The Chinese Sesame Seed Dessert That Takes Ample Skill To Master

Dining at a dim sum restaurant can feel like a tumble down the rabbit hole into Wonderland. Cart after cart of steamed and fried delicacies are rolled by, wafting intoxicating aromas that promise divine tastes. Everything is new, exciting, and demanding to be tried — no "Eat me" sign necessary. 

One such dim sum delight is the jian dui, a fried sesame rice ball that sports a golden, nutty exterior and chewy, sweet interior (via Sift and Simmer). It offers a complex textural experience, existing as both crispy and glutinous in one round package. Jian dui has a lot in common with tang yuan, another sweet Chinese rice ball. However, jian dui is defined by its crunchy and deep-fried sesame exterior.

Jian dui has endured as a beloved feature of both dim sum restaurants and Asian bakeries. Because of its popularity, plenty of bakers have thought to try their hand at this deep-fried delicacy. But what are the origins of this dessert, and what does it take to bring it to the home kitchen? 

The sweet origins of jian dui

According to Unfamiliar China, jian dui hails from the Lingnan region of China where it was often served as a traditional Lunar New Year sweet. Consuming the gelatinous rice ball promised the eater a prosperous new year, much like collard greens represent good fortune during Kwanza. From there, it went from being a popular treat at the royal court of the Tang dynasty, to being an equally beloved dessert offered at modern dim sum restaurants.

The question is, can you make this dim sum dish in your own home?

Making the dough and filling for jian dui is a fairly straightforward process. Woonheng describes the dough to be a mix of sweet rice flour and boiling sugar water. The filling can be a number of things, with red bean, mung bean, peanut, and sesame paste all being popular options. Once the chewy rice flour dough has come together, you'll wrap it around a ball of filling before a final roll in sesame seeds. This is the easy part. The hard bit comes with the frying.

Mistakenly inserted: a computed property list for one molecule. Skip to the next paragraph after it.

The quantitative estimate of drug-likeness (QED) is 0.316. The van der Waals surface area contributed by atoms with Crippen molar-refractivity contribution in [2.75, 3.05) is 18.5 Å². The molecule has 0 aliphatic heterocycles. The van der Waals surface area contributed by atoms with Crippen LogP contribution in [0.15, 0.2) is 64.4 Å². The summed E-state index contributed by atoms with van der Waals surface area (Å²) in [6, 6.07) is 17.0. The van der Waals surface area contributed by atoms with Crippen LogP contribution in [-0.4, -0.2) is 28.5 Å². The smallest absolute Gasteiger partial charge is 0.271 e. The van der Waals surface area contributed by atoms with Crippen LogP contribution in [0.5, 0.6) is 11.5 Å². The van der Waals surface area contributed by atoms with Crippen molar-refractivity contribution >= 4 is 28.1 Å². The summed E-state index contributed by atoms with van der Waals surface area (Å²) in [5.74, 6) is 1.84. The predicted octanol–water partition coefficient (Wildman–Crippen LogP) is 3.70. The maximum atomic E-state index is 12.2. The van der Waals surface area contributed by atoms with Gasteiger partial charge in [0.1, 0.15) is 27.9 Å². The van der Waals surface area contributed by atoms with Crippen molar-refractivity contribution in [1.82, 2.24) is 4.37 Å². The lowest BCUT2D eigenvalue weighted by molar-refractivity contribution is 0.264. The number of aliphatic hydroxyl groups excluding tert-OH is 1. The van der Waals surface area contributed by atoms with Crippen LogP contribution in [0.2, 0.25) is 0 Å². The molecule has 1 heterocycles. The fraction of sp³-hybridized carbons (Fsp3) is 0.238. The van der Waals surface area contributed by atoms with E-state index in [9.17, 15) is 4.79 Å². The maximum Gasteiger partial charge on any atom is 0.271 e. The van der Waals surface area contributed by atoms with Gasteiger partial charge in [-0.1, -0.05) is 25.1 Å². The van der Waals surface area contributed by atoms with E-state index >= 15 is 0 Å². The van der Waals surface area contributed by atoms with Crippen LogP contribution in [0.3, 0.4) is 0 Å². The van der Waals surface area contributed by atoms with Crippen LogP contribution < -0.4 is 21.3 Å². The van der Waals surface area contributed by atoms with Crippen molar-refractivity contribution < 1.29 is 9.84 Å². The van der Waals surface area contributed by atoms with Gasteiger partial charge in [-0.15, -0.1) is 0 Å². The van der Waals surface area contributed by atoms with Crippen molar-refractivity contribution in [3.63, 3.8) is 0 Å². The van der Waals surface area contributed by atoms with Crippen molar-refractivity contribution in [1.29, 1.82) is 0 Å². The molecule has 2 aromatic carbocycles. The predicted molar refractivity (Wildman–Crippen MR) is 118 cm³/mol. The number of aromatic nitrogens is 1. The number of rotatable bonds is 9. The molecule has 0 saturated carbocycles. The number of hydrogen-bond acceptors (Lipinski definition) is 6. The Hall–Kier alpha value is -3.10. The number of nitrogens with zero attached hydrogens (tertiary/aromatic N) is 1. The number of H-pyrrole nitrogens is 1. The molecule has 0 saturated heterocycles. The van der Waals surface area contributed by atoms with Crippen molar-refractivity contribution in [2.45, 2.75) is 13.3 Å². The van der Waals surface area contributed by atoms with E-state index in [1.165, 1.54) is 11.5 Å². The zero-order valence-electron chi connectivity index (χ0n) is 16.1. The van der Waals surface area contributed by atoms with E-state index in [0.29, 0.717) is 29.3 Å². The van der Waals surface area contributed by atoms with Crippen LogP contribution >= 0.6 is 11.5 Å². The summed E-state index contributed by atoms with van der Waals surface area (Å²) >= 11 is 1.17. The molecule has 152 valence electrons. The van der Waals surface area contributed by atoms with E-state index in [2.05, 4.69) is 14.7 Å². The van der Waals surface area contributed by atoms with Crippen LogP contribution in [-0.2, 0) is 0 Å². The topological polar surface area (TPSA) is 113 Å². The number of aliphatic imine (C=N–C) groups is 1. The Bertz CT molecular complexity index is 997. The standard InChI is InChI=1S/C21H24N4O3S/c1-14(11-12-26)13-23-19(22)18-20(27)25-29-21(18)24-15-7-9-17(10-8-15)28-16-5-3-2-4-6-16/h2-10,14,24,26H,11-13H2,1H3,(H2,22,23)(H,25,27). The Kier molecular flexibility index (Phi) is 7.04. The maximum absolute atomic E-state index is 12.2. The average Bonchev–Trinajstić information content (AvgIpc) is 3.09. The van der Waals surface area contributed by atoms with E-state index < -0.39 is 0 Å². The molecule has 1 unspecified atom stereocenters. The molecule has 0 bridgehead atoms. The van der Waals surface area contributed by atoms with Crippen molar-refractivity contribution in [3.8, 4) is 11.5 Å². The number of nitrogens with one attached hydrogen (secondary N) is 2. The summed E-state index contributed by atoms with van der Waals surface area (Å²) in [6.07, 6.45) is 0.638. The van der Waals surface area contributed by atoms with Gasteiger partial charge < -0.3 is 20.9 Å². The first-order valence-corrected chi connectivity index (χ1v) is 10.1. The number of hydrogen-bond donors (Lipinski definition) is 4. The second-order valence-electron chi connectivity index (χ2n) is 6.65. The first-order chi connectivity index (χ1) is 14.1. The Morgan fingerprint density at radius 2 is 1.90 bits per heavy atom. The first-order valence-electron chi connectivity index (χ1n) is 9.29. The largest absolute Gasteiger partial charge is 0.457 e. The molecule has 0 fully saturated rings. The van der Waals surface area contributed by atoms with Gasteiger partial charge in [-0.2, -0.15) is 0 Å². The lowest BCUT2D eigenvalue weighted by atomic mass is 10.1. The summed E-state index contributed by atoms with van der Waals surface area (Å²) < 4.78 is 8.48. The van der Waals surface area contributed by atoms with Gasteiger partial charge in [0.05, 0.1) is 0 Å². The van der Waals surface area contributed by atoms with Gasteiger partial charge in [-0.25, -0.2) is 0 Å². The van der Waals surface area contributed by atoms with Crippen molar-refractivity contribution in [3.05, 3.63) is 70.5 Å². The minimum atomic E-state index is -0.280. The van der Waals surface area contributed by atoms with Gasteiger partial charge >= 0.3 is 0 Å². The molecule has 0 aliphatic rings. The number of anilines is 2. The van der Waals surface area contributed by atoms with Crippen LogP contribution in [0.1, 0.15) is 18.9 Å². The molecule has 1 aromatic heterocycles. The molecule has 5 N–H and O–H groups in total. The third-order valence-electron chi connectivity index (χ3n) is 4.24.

The tricky technique required to make jian dui

Beyond the typical mistakes everyone makes when frying, jian dui requires an extra level of finesse to properly fry. Taste of Asian Food notes that the most crucial step of making sesame balls is deep-frying, as the balls need constant stirring and obsessive temperature control. Continuous stirring is necessary to keep the balls from sticking to the bottom and submerged in the oil. Unlike a doughnut, the spherical jian dui must be fully covered with oil to create a uniformly round shape and crispy surface. Woonheng also advises that the temperature be raised toward the end of the frying, so that the balls turn perfectly golden.

For the first-time fryer, these extra steps can seem a daunting hurdle. Even frequent fryers may find making the ideal jian dui a multiple-test endeavor. And for these delicious treats, shortcuts won't cut it. Woonheng claims that jian dui made in an air fryer lacks that signature chew and doesn't come out uniformly round.

Instead, those looking for a hassle-free taste of jian dui should head to their nearest Asian grocer or dim sum restaurant. It's a treat best left to the pros.